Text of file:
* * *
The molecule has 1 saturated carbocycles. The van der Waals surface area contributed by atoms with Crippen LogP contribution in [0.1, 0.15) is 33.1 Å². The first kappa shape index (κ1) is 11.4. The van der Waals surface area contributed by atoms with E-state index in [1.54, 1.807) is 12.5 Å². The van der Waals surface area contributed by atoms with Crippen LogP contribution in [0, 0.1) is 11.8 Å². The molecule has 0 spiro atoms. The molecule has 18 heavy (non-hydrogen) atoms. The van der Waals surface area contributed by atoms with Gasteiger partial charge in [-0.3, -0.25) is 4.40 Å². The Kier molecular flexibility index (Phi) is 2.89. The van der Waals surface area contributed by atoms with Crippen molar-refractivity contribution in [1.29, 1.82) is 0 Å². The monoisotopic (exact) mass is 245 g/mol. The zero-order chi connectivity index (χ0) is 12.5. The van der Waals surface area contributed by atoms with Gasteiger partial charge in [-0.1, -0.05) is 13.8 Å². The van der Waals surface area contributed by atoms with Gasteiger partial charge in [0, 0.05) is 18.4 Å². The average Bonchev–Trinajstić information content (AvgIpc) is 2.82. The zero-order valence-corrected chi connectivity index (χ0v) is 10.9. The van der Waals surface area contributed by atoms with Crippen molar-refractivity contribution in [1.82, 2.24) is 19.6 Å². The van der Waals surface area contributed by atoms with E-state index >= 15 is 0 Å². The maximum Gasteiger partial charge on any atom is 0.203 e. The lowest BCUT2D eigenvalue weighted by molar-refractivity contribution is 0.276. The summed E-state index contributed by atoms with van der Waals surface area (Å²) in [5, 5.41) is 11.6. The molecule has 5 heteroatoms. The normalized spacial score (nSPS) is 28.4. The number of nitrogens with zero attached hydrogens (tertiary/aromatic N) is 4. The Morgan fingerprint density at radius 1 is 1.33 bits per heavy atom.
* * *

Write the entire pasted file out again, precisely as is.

The molecule has 1 saturated carbocycles. The van der Waals surface area contributed by atoms with Crippen LogP contribution in [0.1, 0.15) is 33.1 Å². The first kappa shape index (κ1) is 11.4. The van der Waals surface area contributed by atoms with E-state index in [1.54, 1.807) is 12.5 Å². The van der Waals surface area contributed by atoms with Crippen LogP contribution in [0, 0.1) is 11.8 Å². The molecule has 0 spiro atoms. The molecule has 18 heavy (non-hydrogen) atoms. The van der Waals surface area contributed by atoms with Gasteiger partial charge in [-0.3, -0.25) is 4.40 Å². The Kier molecular flexibility index (Phi) is 2.89. The van der Waals surface area contributed by atoms with Crippen molar-refractivity contribution in [1.29, 1.82) is 0 Å². The monoisotopic (exact) mass is 245 g/mol. The zero-order chi connectivity index (χ0) is 12.5. The van der Waals surface area contributed by atoms with Gasteiger partial charge in [-0.1, -0.05) is 13.8 Å². The van der Waals surface area contributed by atoms with Gasteiger partial charge in [0, 0.05) is 18.4 Å². The average Bonchev–Trinajstić information content (AvgIpc) is 2.82. The zero-order valence-corrected chi connectivity index (χ0v) is 10.9. The van der Waals surface area contributed by atoms with Crippen molar-refractivity contribution in [1.82, 2.24) is 19.6 Å². The van der Waals surface area contributed by atoms with E-state index >= 15 is 0 Å². The maximum Gasteiger partial charge on any atom is 0.203 e. The lowest BCUT2D eigenvalue weighted by molar-refractivity contribution is 0.276. The summed E-state index contributed by atoms with van der Waals surface area (Å²) in [5, 5.41) is 11.6. The molecule has 5 heteroatoms. The normalized spacial score (nSPS) is 28.4. The number of nitrogens with zero attached hydrogens (tertiary/aromatic N) is 4. The Morgan fingerprint density at radius 1 is 1.33 bits per heavy atom.